That said, being on Get in the Kitchen was an awesome experience for all of us. It made me appreciate the effort that goes into that room every day. It is sad that we seldom appreciate the process (cooking) as much as we do the product (food). We have been told that kitchen is no place for men; I beg to differ. From the time we started to prepare what we would cook, it was obvious how many utensils we used to make a single meal. Luckily for us, we were having fun so we enjoyed ourselves as we cooked.
Get in the Kitchen made me realize why my mother would get so offended when I said I did not feel like eating after she had worked tirelessly in the kitchen to put something together for me. Being a single mum, she must have worked hard to make enough to buy the food. She then had to make sure she was home in time to prepare the food for me. Regardless of how bad her day was, it never reflected on her food. My sisters learnt to cook early in their lives but when they were in school my mother made sure I had a great home cooked meal every day.
Cooking isn’t just about preparing food, it’s about planning and cleaning after. It’s about knowing way ahead what you want to achieve even before you start. You also have to factor in how to balance your meal. . When preparing the food itself you have to think about timing and when to add the ingredients. You consider the heat, the amount of water, the time, the portions and how best to present the food.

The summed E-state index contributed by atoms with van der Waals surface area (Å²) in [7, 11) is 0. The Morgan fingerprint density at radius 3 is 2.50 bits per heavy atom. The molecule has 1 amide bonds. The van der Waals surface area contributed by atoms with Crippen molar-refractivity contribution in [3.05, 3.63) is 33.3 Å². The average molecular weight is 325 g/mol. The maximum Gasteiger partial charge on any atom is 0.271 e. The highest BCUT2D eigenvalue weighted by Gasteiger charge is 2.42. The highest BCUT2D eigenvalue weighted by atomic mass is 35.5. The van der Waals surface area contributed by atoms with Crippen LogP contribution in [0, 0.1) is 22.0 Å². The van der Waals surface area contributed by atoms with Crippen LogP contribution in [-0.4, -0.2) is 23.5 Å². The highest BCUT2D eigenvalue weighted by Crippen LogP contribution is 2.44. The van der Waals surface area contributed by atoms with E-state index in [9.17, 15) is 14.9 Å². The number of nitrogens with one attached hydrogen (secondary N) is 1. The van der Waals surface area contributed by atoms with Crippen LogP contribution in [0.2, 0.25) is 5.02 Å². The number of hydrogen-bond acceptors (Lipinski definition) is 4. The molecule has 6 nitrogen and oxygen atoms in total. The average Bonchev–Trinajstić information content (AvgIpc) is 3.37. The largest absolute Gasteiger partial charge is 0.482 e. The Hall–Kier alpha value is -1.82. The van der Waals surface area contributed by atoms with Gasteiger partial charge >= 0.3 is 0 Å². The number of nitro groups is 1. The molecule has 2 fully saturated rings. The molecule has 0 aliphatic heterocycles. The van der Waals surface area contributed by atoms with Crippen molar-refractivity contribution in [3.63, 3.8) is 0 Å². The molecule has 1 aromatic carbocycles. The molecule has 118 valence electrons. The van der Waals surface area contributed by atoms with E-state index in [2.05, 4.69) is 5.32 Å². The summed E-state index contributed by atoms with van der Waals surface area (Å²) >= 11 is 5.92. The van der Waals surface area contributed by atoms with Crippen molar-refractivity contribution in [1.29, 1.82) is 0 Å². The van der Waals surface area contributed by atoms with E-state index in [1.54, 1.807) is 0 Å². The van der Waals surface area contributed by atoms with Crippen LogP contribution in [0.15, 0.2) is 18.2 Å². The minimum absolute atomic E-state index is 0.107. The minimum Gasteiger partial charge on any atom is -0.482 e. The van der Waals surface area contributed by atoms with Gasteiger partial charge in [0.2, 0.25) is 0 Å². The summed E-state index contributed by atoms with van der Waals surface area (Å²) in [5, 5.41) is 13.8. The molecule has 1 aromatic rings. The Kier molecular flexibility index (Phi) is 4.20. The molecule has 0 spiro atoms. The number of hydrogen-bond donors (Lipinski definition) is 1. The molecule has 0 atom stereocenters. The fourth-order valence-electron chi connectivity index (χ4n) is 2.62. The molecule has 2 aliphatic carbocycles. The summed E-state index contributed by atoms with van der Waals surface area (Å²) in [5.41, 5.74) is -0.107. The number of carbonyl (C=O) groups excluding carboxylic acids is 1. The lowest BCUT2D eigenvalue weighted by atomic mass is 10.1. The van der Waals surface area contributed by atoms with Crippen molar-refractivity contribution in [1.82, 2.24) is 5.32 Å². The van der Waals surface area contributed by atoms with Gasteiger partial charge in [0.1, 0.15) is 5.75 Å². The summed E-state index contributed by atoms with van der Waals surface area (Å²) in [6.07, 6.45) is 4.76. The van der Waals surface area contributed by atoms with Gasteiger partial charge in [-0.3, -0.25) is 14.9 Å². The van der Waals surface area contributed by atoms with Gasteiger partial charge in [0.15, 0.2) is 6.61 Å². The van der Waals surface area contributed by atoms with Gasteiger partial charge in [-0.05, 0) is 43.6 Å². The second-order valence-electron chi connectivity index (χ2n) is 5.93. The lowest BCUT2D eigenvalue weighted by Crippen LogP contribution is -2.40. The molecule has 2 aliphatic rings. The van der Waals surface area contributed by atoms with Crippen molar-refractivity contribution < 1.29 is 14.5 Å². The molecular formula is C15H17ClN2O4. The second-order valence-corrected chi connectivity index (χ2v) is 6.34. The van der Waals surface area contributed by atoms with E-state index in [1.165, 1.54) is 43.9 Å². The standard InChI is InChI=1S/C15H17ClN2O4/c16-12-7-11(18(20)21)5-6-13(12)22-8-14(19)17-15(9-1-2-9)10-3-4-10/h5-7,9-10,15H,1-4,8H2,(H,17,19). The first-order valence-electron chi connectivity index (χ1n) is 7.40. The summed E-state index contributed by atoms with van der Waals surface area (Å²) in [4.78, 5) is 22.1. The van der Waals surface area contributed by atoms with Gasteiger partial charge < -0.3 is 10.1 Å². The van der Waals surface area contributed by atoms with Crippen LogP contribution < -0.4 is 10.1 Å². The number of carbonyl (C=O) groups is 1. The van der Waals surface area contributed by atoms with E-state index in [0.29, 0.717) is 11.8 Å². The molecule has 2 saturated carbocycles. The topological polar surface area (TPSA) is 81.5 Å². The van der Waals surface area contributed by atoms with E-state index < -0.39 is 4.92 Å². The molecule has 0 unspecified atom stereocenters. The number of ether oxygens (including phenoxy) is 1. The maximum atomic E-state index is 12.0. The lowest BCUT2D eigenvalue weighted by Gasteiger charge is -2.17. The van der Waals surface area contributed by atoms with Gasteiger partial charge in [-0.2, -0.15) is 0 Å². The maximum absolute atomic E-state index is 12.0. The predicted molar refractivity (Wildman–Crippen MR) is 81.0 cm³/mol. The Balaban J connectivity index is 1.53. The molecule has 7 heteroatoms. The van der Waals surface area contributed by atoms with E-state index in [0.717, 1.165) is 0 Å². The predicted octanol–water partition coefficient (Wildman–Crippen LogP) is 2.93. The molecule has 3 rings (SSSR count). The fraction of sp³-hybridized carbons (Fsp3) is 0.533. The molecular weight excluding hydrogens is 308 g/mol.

There are many injuries that occur in the kitchen as Soxxy found out. There are times when the food does not turn out how you wanted it to. Sometimes you are not even in the mood to cook while other times all you want is a well prepared meal by someone else. I know our culture emphasizes that there is no space for the man in kitchen but until you get into the kitchen, you will always take food preparation for granted.
As men, there is a lot that we can do in the kitchen beyond tasting if the meat is ready. If we never do anything else, we can at least get into the kitchen to keep our mothers, sisters, wives and Daughters Company. We can beat our chest as much as we want, we can complain about eating bad food or the same food for years but until you get into the kitchen we may never really understand what it means to have a good meal.
So before you complain about that meal, take time to appreciate the effort the person who prepared it for you put in. Even the simplest of foods takes effort and time to prepare so once in a while, it would be nice if you and I actually got in the kitchen whether as tourists, first aiders, motivational speakers, casual workers, chefs, messengers, spies, investigative journalists, plumbers, friends or simply as fathers, husbands brothers or sons who want to give the ones we love a hand. Gentlemen, let’s Get In The Kitchen!
Edited by Wanjiku Kimaru